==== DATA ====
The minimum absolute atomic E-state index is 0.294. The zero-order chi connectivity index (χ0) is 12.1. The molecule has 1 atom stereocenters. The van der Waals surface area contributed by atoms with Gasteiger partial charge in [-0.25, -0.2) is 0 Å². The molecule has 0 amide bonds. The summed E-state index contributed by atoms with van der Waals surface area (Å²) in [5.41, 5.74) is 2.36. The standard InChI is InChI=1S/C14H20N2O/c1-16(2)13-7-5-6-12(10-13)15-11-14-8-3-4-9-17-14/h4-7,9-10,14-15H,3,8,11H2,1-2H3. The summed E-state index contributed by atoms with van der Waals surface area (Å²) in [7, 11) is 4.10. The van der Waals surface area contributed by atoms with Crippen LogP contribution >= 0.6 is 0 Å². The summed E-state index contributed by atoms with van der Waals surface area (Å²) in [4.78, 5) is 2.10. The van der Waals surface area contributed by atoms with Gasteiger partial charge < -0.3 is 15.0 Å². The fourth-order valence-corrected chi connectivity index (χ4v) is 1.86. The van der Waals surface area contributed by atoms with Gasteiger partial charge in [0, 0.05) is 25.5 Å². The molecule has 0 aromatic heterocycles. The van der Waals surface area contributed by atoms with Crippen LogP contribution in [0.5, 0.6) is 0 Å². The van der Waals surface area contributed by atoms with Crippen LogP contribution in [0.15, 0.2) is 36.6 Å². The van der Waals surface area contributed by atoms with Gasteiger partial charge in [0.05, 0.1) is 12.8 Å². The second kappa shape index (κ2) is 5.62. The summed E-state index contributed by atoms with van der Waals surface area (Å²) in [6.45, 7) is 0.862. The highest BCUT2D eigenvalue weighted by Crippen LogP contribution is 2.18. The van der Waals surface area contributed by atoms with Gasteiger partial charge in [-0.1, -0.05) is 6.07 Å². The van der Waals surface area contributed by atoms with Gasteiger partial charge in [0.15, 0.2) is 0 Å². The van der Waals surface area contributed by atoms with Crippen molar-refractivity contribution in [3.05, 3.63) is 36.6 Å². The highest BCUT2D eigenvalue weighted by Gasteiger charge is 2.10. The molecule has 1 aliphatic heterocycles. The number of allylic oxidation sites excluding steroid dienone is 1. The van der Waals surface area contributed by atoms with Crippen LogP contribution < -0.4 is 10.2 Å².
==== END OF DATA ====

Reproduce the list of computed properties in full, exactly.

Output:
The minimum absolute atomic E-state index is 0.294. The zero-order chi connectivity index (χ0) is 12.1. The molecule has 1 atom stereocenters. The van der Waals surface area contributed by atoms with Gasteiger partial charge in [-0.25, -0.2) is 0 Å². The molecule has 0 amide bonds. The summed E-state index contributed by atoms with van der Waals surface area (Å²) in [5.41, 5.74) is 2.36. The standard InChI is InChI=1S/C14H20N2O/c1-16(2)13-7-5-6-12(10-13)15-11-14-8-3-4-9-17-14/h4-7,9-10,14-15H,3,8,11H2,1-2H3. The summed E-state index contributed by atoms with van der Waals surface area (Å²) in [7, 11) is 4.10. The van der Waals surface area contributed by atoms with Crippen LogP contribution >= 0.6 is 0 Å². The summed E-state index contributed by atoms with van der Waals surface area (Å²) in [4.78, 5) is 2.10. The van der Waals surface area contributed by atoms with Gasteiger partial charge < -0.3 is 15.0 Å². The fourth-order valence-corrected chi connectivity index (χ4v) is 1.86. The van der Waals surface area contributed by atoms with Gasteiger partial charge in [0, 0.05) is 25.5 Å². The molecule has 0 aromatic heterocycles. The van der Waals surface area contributed by atoms with Crippen LogP contribution in [0.5, 0.6) is 0 Å². The van der Waals surface area contributed by atoms with Crippen LogP contribution in [0.15, 0.2) is 36.6 Å². The van der Waals surface area contributed by atoms with Gasteiger partial charge in [0.05, 0.1) is 12.8 Å². The second kappa shape index (κ2) is 5.62. The summed E-state index contributed by atoms with van der Waals surface area (Å²) in [6.45, 7) is 0.862. The highest BCUT2D eigenvalue weighted by Crippen LogP contribution is 2.18. The van der Waals surface area contributed by atoms with Gasteiger partial charge in [-0.1, -0.05) is 6.07 Å². The van der Waals surface area contributed by atoms with Gasteiger partial charge in [0.15, 0.2) is 0 Å². The van der Waals surface area contributed by atoms with Crippen molar-refractivity contribution in [3.05, 3.63) is 36.6 Å². The highest BCUT2D eigenvalue weighted by Gasteiger charge is 2.10. The molecule has 1 aliphatic heterocycles. The number of allylic oxidation sites excluding steroid dienone is 1. The van der Waals surface area contributed by atoms with Crippen LogP contribution < -0.4 is 10.2 Å².